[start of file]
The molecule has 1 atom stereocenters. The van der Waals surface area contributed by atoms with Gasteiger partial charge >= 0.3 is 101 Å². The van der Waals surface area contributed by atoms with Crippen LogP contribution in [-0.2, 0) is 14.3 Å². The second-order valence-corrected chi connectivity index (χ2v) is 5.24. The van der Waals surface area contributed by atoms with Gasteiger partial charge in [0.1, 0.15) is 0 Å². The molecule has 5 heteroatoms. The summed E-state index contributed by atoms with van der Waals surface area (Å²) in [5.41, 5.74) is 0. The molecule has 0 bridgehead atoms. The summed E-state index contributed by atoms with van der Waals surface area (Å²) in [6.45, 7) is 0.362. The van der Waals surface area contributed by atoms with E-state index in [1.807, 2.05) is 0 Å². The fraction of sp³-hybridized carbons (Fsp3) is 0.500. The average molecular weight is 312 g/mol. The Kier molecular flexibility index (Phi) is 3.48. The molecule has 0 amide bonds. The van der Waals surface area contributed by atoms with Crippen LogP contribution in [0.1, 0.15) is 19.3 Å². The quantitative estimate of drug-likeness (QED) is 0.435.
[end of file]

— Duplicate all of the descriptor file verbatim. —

The molecule has 1 atom stereocenters. The van der Waals surface area contributed by atoms with Gasteiger partial charge >= 0.3 is 101 Å². The van der Waals surface area contributed by atoms with Crippen LogP contribution in [-0.2, 0) is 14.3 Å². The second-order valence-corrected chi connectivity index (χ2v) is 5.24. The van der Waals surface area contributed by atoms with Gasteiger partial charge in [0.1, 0.15) is 0 Å². The molecule has 5 heteroatoms. The summed E-state index contributed by atoms with van der Waals surface area (Å²) in [5.41, 5.74) is 0. The molecule has 0 bridgehead atoms. The summed E-state index contributed by atoms with van der Waals surface area (Å²) in [6.45, 7) is 0.362. The van der Waals surface area contributed by atoms with E-state index in [1.807, 2.05) is 0 Å². The fraction of sp³-hybridized carbons (Fsp3) is 0.500. The average molecular weight is 312 g/mol. The Kier molecular flexibility index (Phi) is 3.48. The molecule has 0 amide bonds. The van der Waals surface area contributed by atoms with Crippen LogP contribution in [0.1, 0.15) is 19.3 Å². The quantitative estimate of drug-likeness (QED) is 0.435.